Love letters and other poorly written correspondence may be used as evidence of a long-standing relationship… but in the eyes of the authorities, as far as proof of love goes, nothing beats a good power bill. Just like a tenancy agreement, a utility bill in the names of both lovebirds shows that they have been living together, and therefore that they are in a serious and committed relationship.
How do we, at the Translation Service, translate a power bill? We could complete a full translation, but because of all the bits and pieces, including the fine print, this could end up being quite costly to our clients. If they intend to submit it as part of an application to Immigration New Zealand, we will carry out a selective translation instead, using our social footprint template that can be used for a wide variety of documents such as tenancy agreements, bank statements and payslips.
Selective translations are a very specific type of translations: they consist of extracting information from original documents and completing standard forms which were developed in consultation with New Zealand citizenship and immigration authorities. Click to find out how to carry out a selective translation of Mr and Ms Smith’s power bill.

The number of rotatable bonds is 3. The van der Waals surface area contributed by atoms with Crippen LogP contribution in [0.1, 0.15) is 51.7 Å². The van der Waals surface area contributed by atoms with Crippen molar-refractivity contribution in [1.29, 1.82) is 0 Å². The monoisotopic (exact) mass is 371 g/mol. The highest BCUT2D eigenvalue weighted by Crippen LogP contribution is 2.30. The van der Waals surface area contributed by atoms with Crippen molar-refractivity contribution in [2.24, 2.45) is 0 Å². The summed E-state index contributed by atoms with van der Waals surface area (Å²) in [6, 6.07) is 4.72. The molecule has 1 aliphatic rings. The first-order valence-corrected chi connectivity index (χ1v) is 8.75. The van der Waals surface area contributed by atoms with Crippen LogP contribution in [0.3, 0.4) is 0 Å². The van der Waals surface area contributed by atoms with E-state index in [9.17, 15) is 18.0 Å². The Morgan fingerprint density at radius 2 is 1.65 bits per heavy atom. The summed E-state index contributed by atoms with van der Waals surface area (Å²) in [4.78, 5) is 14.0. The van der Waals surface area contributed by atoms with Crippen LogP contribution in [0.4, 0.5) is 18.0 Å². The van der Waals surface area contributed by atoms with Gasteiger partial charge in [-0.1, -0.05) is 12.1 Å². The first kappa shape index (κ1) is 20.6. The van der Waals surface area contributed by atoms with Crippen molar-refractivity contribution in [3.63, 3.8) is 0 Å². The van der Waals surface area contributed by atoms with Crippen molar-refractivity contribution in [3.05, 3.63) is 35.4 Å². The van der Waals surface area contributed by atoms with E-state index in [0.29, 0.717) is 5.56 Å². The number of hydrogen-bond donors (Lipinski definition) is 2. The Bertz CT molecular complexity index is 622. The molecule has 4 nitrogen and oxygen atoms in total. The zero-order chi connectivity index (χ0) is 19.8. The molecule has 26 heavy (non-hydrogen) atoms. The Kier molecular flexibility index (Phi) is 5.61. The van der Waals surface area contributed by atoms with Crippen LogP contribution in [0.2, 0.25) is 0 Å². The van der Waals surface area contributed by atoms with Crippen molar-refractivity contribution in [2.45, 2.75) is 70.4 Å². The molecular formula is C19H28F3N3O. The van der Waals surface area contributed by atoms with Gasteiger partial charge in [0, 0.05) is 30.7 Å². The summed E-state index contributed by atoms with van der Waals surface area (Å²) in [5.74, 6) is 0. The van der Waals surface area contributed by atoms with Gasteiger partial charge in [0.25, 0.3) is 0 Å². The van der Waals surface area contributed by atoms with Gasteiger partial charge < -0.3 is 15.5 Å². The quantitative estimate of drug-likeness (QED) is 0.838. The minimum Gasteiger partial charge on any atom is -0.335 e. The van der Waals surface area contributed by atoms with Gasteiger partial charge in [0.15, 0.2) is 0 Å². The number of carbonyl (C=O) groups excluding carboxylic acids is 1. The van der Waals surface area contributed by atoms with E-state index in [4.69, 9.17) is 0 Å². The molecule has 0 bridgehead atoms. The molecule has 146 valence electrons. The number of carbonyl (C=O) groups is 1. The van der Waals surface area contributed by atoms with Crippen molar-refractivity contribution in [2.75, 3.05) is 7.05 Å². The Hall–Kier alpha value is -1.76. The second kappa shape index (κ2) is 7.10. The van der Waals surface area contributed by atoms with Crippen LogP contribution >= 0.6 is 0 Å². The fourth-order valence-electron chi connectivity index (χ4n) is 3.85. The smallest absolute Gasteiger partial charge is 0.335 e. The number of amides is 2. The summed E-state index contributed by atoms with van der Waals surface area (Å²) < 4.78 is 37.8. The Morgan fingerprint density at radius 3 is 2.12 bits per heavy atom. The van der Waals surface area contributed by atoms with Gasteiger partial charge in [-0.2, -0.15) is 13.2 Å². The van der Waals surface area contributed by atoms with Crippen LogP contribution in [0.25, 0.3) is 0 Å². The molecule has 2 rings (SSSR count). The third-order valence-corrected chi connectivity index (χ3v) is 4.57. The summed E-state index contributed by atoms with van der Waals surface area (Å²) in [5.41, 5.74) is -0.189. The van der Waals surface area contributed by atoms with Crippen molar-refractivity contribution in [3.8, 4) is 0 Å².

This sample selective translation is part of a series designed to illustrate our guidelines and help you improve your selective translations. Two e-learning modules on this topic are also freely available:
- the Art of Selective Translations which will take you through the ins and outs of our selective translations, and
- the Great Selectaquiz which lets you test how well you know our guidelines for selective translations.
We hope you enjoy these mock translations as much as we enjoy making them.
Disclaimer: Mr and Ms Smith are fictional characters. They didn’t request a translation of their power bill, and as far as we know, they are not applying for a New Zealand work permit.